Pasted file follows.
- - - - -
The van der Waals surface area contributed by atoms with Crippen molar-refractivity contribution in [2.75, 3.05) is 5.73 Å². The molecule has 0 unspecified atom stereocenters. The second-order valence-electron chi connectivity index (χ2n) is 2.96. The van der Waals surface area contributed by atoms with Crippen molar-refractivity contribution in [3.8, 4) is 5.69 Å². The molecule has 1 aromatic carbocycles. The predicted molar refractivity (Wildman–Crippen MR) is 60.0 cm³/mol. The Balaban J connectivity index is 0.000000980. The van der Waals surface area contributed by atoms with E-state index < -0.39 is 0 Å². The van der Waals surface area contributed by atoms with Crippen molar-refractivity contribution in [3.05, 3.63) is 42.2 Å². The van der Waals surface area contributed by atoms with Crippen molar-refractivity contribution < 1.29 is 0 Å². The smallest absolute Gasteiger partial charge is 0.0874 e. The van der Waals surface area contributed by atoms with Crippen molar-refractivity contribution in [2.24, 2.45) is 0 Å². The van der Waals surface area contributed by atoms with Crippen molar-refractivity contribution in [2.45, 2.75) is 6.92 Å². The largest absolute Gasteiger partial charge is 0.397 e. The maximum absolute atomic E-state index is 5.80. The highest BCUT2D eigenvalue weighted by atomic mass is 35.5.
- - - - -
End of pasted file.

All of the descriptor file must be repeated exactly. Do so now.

The van der Waals surface area contributed by atoms with Crippen molar-refractivity contribution in [2.75, 3.05) is 5.73 Å². The molecule has 0 unspecified atom stereocenters. The second-order valence-electron chi connectivity index (χ2n) is 2.96. The van der Waals surface area contributed by atoms with Crippen molar-refractivity contribution in [3.8, 4) is 5.69 Å². The molecule has 1 aromatic carbocycles. The predicted molar refractivity (Wildman–Crippen MR) is 60.0 cm³/mol. The Balaban J connectivity index is 0.000000980. The van der Waals surface area contributed by atoms with E-state index < -0.39 is 0 Å². The van der Waals surface area contributed by atoms with Crippen molar-refractivity contribution in [3.05, 3.63) is 42.2 Å². The van der Waals surface area contributed by atoms with Crippen molar-refractivity contribution < 1.29 is 0 Å². The smallest absolute Gasteiger partial charge is 0.0874 e. The van der Waals surface area contributed by atoms with Crippen molar-refractivity contribution in [2.24, 2.45) is 0 Å². The van der Waals surface area contributed by atoms with Crippen molar-refractivity contribution in [2.45, 2.75) is 6.92 Å². The largest absolute Gasteiger partial charge is 0.397 e. The maximum absolute atomic E-state index is 5.80. The highest BCUT2D eigenvalue weighted by atomic mass is 35.5.